Volvo Ocean Race- Women in sailing?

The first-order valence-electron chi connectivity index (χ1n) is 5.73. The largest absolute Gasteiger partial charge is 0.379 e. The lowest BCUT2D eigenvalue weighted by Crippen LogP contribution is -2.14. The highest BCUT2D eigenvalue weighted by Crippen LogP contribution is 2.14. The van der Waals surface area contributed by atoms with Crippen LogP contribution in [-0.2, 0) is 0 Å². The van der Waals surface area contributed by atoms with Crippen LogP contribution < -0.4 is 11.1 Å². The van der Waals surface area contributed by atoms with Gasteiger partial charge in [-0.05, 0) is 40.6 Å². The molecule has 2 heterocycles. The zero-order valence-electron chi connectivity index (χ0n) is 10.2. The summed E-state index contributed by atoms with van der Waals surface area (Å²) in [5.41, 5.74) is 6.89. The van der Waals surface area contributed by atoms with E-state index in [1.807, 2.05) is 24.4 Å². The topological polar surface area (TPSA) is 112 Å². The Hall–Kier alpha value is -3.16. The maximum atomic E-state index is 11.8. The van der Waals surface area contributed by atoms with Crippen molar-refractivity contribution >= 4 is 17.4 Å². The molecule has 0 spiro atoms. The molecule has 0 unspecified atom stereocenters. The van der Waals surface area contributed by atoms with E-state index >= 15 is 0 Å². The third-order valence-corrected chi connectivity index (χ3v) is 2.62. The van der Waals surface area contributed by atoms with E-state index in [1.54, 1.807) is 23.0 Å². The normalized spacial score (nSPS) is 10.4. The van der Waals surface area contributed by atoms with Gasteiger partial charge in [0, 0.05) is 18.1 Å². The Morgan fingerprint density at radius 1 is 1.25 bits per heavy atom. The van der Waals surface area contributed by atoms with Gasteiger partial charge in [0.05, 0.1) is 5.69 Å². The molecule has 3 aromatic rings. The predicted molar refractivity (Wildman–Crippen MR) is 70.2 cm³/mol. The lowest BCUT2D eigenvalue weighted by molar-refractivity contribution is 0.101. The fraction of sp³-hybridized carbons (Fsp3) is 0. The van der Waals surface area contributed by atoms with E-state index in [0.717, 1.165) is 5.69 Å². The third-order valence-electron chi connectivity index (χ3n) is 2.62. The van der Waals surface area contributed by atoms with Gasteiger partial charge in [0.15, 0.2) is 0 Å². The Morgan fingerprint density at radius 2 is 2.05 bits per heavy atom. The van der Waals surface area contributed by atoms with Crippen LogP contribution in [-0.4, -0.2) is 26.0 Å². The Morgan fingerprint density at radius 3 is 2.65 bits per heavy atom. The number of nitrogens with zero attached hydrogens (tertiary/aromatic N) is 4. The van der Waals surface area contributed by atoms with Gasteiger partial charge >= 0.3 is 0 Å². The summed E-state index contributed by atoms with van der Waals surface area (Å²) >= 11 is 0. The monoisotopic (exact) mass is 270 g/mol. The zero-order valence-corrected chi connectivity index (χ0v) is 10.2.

(Reuters) – VOLVO OCEAN RACE – WOMEN IN SAILING Many would argue that sailing is very much a man’s game and women could never be physically strong enough to compete at the highest level. Whilst it’s true only the toughest sailors brave the Volvo Ocean Race – you would be wrong for assuming the women don’t have what it takes to conquer the most intense challenge in the sport. Team SCA became the first all-female crew to compete in the Volvo Ocean Race in more than a decade when they took on the grueling challenge in 2014/15. Crew member Dee Caffari, one of Britain’s best-known yachtswomen who became the first woman to sail solo, non-stop around the world, in both directions, in record breaking time, has dedicated her career to pushing the boundaries for women in sailing all around the globe. The 43 year-old undoubtedly has a unique thirst for adventure having sailed around the world successfully five times. But Caffari says she isn’t stopping there, as she reveals her excitement on the recent route announcement of the 13th edition of the Volvo Ocean Race – which will include 12,500 nautical miles of the fast-moving Southern Ocean. “I was grinning from ear to ear,” said Caffari excitedly. “The real sailing, what everybody lives for and wants to see when you talk about life at the extreme is the giant waves in the Southern Ocean and exceptionally cold conditions. It goes back almost to the more traditional memories that people have of the Whitbread [Round the World race] days and early Volvo Ocean Races. “Some of the best sailing you have is in the Southern Ocean. Yes it’s cold, harsh, remote and scary but it’s also fun and exciting and the reason why we sign up to these extreme races.” It’s hard to believe that courageous Caffari or her fellow Team SCA crew members haven’t been snapped up yet to compete in the next edition of the race given her vast experience and status in the sailing world. “I’d love to either have a team or be part of a team,” she said, as it is revealed that she is still in search of a sponsor to front her next Volvo Ocean Race quest. “Time is ticking by really quickly. Although the race is not until next October I am aware of the time it takes to put a team together and get the training in. I just hope I don’t miss the boat as the pun would be. “It was important to make that big impact with an all female team in 2014/15 and change the perception of women in sailing, given it had been 12 years since girls were involved in the Volvo Ocean Race. “It was a chance to show that we could be on the same boats in the same conditions but, for me personally, for things to move forward, I’d like to see mixed teams evolve. “I’d like to see them evolve with the guys selecting us as sailors for our ability rather than to meet criteria and tick a box. It’s hard because it’s easier to sail with someone who is a bit stronger or someone that they already know, so I do understand the reservation some guys have. “I do believe there are enough female sailors out there who can step up in a mixed team and I have my fingers crossed that I can have the opportunity to prove to a team we can perform, deliver and earn our place.” Skippered by Sam Davies, Team SCA, which later formed the Magenta Project, made huge strides for the future of women in sailing despite not finishing in first place. Newly appointed Volvo Ocean Race CEO Mark Turner, who took the reins earlier this summer, has a genuine interest in women in sailing and masterminded Dame Ellen Macarthur’s second place finish in the VendÃ©e Globe race in 2001. Fuelling Macarthur’s success in and out of the water, Turner went on to oversee the Briton finish her single-handed circumnavigation of the globe in world record time in 2005. “Women’s involvement in the race is genuinely very important to me and I feel a duty to make sure we don’t go backwards from the last race,” Turner explained. “The race was fortunate to have a very well funded all female team and that gave a lot of opportunity to women, a number of which I have worked with previously. There’s a lot of great talent in that group who’ve had great careers and it’s great to see them in the highest level of competition and be learning. “Right now there isn’t an all female team lined up. It’s quite a brave sponsorship call, but I think a stronger statement would be to have a mixed team, or with a female skipper. That’s not off the cards and I am working to see if I can put that together. “What I will not accept is that we have an all male race next time – it would set women’s sailing back a long way. I am going through that process – how much do we have to push, assist, encourage or legislate. It’s the same in boardrooms, how far do you go? What’s the right balance? I don’t know what journey that will take, but it will not be an all male race.” Caffari admits she is encouraged by Turner’s enthusiasm for the inclusion of more women and praised his bold public promises to ensure women have the chance to participate in the 2017/18 Volvo Ocean Race. “I think it’s a real confidence boost and you genuinely feel like you’re being listened to when you speak to the team at Volvo’s race HQ. They want to help create the opportunities – it’s up to us to grab them and deliver – but they are looking at ways to provide the pathways for it to happen. I think if you have that attitude from a senior level then sailors are more likely to take it on, too. “It’s massively encouraging. They’re bold words from Mark and as a female sailor I think, ‘Yes! Sign me up, how do I get there?’ “He’s very honest that he can only do so much but by being quoted saying things like that, it shows he’s really trying to make those opportunities possible.” The former secondary school teacher of Physical Education admits she’s proud to fly the flag for women in sailing and hopes to help turn the sailing dreams of the next generation of girls into reality through her school visits and coaching. “I think of when I was growing up – my biggest inspiration was Sir Peter Blake. I also followed the likes of Tracy Edwards, Ellen Macarthur and Emma Richards – but then you realise your name is on that list where people who are younger than you are looking to for inspiration. It’s a massive responsibly and a humbling experience, but it’s hugely rewarding too.” Caffari is keen for as many women as possible to have the opportunity to sail in next year’s race – even if it means some of her former Team SCA crew members competing against her as part of opposing teams. “You’re the best of buddies ashore because you have this very unique connection where only they know exactly what you’ve just been through because they’ve been there. You’re very close as a group of sailors. “As soon as you’re on that start line the horns are out and the competition is on. In ocean race sailing your first point of rescue is your fellow competitors so it can be a strange environment. I’m really supportive of the girls – but bring on the competition, I think we would all love it. “The banter ashore would be great,” laughs Caffari. Content provided by Volvo Ocean Race via Reuters.